Posts with «arduino pro mini» label

Turn a card catalog into an audio memory chest

When you travel, you likely collect photographs and knick-knacks that can be displayed nicely for yourself and others. David Levin, however, took this one step further and used an MP3 recorder to capture the sounds of the places he and his wife have visited. But how does one show off sounds? Levin has a clever answer for that in the form of his Arduino-based Audio Memory Chest.

The project uses a recycled card catalog to hold items from each place traveled, and when one drawer is pulled out, a magnet and Hall effect sensor tells an Arduino Pro Mini which drawer has been opened. A serial MP3 player module then produces a random audio file recorded at that location, treating the user to both the sights and sounds of the region! 

My wife and I have been lucky enough to travel all over the world together during the past few years. Wherever we go, I collect little knick knacks, souvenirs, and ephemera. I also use a little MP3 recorder to capture sounds (marketplaces, street sound, music, etc). It’s always amazing to listen to these later—they immediately bring you back to a place, far better than a photograph alone could.

This pocket-sized gadget helps build positive habits

Want to read more, remember to take your vitamins, or even take out the trash? With the “Dory” Arduino-based tracking device from YouTuber YellowRobot.XYZ, now you can!

Dory–which comes in both a circular and smaller square version–uses an NFC reader to sense tags attached near the object that needs work. When you complete a positive action, you simply tap the nearby tag and the small gadget will light up its corresponding LEDs via an Arduino Pro Mini.

If you’d like to know where you are on your habit count, this is displayed with a button in the middle, and can be reset by holding it down. Beside from tracking habits, Dory is a great reminder of what can be done with NFC tags!

15-year-old Maker builds his own $60 AR headset

Instructables author Daniel Quintana loves mountain biking, but after having to interrupt a ride to continuously check the time, he did what any normal teenager would do in this situation: he created his own Google Glass-like headset from scratch.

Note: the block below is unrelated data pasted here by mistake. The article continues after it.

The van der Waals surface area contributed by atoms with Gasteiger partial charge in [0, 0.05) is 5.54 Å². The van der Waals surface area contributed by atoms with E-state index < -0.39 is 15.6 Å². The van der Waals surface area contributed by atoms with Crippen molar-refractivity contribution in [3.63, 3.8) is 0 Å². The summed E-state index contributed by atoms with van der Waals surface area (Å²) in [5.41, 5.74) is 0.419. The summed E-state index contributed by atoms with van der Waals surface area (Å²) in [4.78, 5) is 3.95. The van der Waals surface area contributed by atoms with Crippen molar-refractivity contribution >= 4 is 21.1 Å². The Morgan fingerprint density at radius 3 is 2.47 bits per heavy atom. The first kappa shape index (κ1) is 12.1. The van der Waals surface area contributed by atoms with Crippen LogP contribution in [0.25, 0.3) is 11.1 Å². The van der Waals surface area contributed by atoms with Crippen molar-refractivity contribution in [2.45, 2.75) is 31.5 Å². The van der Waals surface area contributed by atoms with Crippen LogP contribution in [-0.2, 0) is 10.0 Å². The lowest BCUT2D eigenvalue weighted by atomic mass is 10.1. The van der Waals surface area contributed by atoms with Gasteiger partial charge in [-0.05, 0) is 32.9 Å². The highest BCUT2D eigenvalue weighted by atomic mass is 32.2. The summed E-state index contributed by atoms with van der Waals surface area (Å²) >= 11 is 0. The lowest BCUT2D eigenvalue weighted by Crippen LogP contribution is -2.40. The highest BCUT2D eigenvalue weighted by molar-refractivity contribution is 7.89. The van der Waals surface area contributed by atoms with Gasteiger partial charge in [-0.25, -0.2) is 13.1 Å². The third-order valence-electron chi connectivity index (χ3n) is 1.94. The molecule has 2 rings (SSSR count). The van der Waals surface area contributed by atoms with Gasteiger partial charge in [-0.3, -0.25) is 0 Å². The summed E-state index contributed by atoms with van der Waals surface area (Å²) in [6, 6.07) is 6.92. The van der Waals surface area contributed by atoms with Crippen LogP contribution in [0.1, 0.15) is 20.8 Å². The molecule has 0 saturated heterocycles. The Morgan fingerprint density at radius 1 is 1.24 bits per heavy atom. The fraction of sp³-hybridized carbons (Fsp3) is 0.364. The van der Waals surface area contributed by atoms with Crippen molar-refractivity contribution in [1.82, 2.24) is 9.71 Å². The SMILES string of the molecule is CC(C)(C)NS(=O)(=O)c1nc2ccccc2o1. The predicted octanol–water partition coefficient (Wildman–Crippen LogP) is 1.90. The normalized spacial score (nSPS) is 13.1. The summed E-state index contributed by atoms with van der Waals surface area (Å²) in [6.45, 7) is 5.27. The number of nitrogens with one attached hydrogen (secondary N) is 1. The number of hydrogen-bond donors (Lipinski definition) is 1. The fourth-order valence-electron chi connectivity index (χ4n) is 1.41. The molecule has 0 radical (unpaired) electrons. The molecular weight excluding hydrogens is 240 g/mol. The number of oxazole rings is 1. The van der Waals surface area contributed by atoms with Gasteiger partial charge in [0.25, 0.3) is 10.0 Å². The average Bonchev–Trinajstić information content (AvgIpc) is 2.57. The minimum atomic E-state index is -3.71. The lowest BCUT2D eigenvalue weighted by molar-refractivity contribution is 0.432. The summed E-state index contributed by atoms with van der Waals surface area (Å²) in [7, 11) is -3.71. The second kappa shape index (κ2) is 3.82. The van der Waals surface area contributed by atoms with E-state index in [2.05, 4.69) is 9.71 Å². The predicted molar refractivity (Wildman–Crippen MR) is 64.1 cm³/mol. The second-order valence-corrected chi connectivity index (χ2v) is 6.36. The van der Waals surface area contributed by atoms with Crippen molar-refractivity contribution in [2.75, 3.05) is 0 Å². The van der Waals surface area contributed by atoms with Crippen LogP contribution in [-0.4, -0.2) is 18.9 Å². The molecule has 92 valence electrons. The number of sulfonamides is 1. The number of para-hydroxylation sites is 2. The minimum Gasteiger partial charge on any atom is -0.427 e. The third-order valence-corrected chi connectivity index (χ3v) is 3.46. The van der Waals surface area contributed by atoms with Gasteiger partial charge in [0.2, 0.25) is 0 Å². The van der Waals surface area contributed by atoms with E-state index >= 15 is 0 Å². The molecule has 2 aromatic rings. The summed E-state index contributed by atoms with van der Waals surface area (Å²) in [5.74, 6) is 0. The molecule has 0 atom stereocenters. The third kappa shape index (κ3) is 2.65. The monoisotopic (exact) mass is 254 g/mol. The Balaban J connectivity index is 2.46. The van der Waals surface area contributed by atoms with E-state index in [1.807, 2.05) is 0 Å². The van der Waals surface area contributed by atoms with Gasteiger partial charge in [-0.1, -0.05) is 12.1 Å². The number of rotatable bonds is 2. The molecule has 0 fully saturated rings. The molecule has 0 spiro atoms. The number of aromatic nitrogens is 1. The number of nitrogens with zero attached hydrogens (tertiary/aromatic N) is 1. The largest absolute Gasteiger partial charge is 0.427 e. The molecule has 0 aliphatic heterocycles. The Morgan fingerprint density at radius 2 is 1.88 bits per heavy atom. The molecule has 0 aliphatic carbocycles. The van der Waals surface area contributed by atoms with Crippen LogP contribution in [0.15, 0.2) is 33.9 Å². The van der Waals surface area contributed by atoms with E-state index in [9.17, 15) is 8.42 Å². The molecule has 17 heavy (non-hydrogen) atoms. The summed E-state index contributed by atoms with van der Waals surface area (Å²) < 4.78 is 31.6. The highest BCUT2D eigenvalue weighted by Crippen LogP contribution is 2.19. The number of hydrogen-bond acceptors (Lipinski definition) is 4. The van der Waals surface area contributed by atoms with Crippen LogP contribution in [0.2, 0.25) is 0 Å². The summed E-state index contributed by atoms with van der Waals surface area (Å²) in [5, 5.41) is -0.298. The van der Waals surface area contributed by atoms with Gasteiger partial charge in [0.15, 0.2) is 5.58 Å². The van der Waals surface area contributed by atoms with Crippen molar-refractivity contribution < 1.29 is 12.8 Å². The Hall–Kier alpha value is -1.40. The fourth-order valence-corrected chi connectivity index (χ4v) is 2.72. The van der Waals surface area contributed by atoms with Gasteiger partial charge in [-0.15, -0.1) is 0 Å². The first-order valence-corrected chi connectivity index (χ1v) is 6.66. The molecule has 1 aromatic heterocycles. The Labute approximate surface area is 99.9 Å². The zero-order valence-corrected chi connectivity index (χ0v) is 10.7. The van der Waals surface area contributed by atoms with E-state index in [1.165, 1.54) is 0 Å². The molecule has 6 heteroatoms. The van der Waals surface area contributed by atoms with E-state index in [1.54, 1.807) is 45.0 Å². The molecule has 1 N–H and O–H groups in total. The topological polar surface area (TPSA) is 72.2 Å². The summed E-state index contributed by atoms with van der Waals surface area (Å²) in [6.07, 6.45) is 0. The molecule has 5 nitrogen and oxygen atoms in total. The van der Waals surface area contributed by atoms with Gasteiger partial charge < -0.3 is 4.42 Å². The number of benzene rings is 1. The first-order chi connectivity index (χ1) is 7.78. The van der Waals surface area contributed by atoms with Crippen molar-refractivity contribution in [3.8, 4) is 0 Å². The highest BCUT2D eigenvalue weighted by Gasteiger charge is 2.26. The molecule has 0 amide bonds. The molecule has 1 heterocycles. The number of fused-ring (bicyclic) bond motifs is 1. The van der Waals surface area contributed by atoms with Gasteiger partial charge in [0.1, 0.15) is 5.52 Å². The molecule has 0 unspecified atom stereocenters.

His DIY AR device, called “Uware,” takes the form of a 3D-printed enclosure with a tiny 0.49″ OLED screen stuffed inside, along with an HC-06 Bluetooth module, an APDS-9960 gesture sensor, a 3.7V battery, and of course, a tiny Arduino Pro Mini for control.

In normal usage, the wearable displays the time and text messages transmitted from Quintana’s phone over Bluetooth via a custom app that he wrote. Swiping right in front of the gesture sensor puts it into camera mode, allowing him to capture the environment hands-free!

Want to see more? You can find Quintana’s write-up here, or check out Uware’s prototype electronics setup and custom magnetic charging rig in the videos below!

PropHelix is an amazing 3D POV holographic display

Chances are you’re likely familiar with POV displays. These devices move through the air at a high enough speed to trick your eyes into thinking that a sequence of flashing lights is actually a solid image. Though interesting enough in two dimensions, LED aficionado “Gelstronic” decided to add more depth to his display, stacking 12 LED-enabled circuit boards in a helical pattern. This meant his project, dubbed “PropHelix,” can create a light display in not two, but three dimensions.

PropHelix’s LED pattern is controlled by an also-spinning Propeller board, powered by a wireless charging setup normally seen used with mobile phones. An Arduino Pro Mini in the base of the assembly takes care of making things spin at the correct speed via a multicopter-style ESC and brushless motor, while an encoder handles feedback.

You can find more details on this build in its Instructables write-up here, or check out the beautiful images in the video below!

Build your own Arduino balancing robot

If you’re familiar with the Segway or other vehicles that balance in what is known as an “inverted pendulum” configuration, you may think that while interesting, creating something similar would be too complicated or out of your budget. Though perhaps still not simple, Joop Brokking takes you through his design for this type of bot in the video seen here, making it accessible if you’d like to build your own.